TANAKADiagnostic ultrasound systems fire ultrasonic beams in a radial pattern from probes one at a time and scan organs to grasp an image of entire organs. Conventionally, utilizing the principle called the Doppler effect, which states that when we pass by an ambulance the sound we hear changes because the frequency of the noise changes, the velocity of blood flow is measured by changes in the frequency of a sound on the beam's trajectory. Generally, the blood flow toward the probe is shown in red and flow away from probe is shown in blue. Using this method, we can tell that there is a blood flow, but we are not able to detect the details of the blood flow, such as the presence of vortices or how they are spinning. This is where we developed a technology called Vector Flow Mapping which displays blood flow information intuitively and in great detail, commercializing the world's first new diagnostic application. VFM utilizes the physical law of the conservation of mass to estimate the components that will be perpendicular to ultrasonic beams, and by displaying complex blood flows with vector arrows, it allows people to visually grasp the direction of blood flow.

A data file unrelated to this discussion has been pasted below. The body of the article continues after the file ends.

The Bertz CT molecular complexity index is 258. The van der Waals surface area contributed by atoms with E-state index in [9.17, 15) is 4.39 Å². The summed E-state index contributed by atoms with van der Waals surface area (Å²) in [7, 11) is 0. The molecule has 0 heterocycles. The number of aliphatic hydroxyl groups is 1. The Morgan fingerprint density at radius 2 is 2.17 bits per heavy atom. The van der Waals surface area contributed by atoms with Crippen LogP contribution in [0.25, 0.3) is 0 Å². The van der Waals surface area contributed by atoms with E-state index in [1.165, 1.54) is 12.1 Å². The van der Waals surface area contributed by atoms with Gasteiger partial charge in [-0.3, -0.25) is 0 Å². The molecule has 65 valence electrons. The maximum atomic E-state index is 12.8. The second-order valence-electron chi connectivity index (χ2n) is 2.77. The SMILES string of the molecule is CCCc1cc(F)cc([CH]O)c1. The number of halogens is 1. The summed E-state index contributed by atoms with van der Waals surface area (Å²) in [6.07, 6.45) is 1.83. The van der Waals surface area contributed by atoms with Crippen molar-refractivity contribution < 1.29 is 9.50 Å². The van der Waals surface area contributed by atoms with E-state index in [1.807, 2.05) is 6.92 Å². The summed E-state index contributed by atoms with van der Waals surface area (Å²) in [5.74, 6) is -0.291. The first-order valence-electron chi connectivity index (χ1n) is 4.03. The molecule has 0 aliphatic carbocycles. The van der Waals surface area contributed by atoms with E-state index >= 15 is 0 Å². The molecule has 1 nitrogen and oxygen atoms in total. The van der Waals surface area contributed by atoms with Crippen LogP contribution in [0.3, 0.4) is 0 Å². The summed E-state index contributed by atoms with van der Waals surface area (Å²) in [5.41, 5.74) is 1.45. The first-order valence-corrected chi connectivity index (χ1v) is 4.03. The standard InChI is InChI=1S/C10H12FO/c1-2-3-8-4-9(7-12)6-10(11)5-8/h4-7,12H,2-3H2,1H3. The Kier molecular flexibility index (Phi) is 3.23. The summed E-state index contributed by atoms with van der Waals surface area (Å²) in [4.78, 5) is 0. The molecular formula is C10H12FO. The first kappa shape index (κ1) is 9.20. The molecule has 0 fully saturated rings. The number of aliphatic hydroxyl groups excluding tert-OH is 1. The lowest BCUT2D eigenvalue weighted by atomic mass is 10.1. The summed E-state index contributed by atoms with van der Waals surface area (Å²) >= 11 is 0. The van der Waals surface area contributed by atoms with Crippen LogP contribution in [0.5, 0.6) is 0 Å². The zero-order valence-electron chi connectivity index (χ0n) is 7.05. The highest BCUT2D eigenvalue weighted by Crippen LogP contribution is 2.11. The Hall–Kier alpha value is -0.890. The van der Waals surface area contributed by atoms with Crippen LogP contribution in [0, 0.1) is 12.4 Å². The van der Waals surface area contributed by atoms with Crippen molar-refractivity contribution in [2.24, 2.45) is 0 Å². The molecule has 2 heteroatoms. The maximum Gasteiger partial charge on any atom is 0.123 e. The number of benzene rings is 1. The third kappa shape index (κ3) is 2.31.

Figure 1: Blood Flow Display Example for Color Doppler (conventional method) and VFM

What kind of diagnoses will the detailed blood flow information be used for?

TANAKAWe are aiming for more detailed diagnoses of cardiac failure. We believe that this will be a method that meets the demands of doctors who wish to forecast scenarios of patients with cardiac failure and conduct diagnoses on patients with relatively unique cases of cardiac failure. For example, because it is difficult to predict the prognosis of a patient, patients who are hospitalized for cardiac failure often return with similar conditions soon after they are discharged. It is anticipated that carefully examining cardiac blood flow vortices of patients using VFM before discharge will help make predictions about prognoses. In fact, some examples have been confirmed, and we are currently verifying whether this method is truly effective.

How were you two involved in the research?

ASAMIWe were mainly involved in testing the reliability of VFM. In order to commercialize VFM, it was imperative to check whether the values calculated with VFM's algorithms were actually correct and to test if they were reliable. Shortly after Dr. Tanaka launched the project, I joined as well.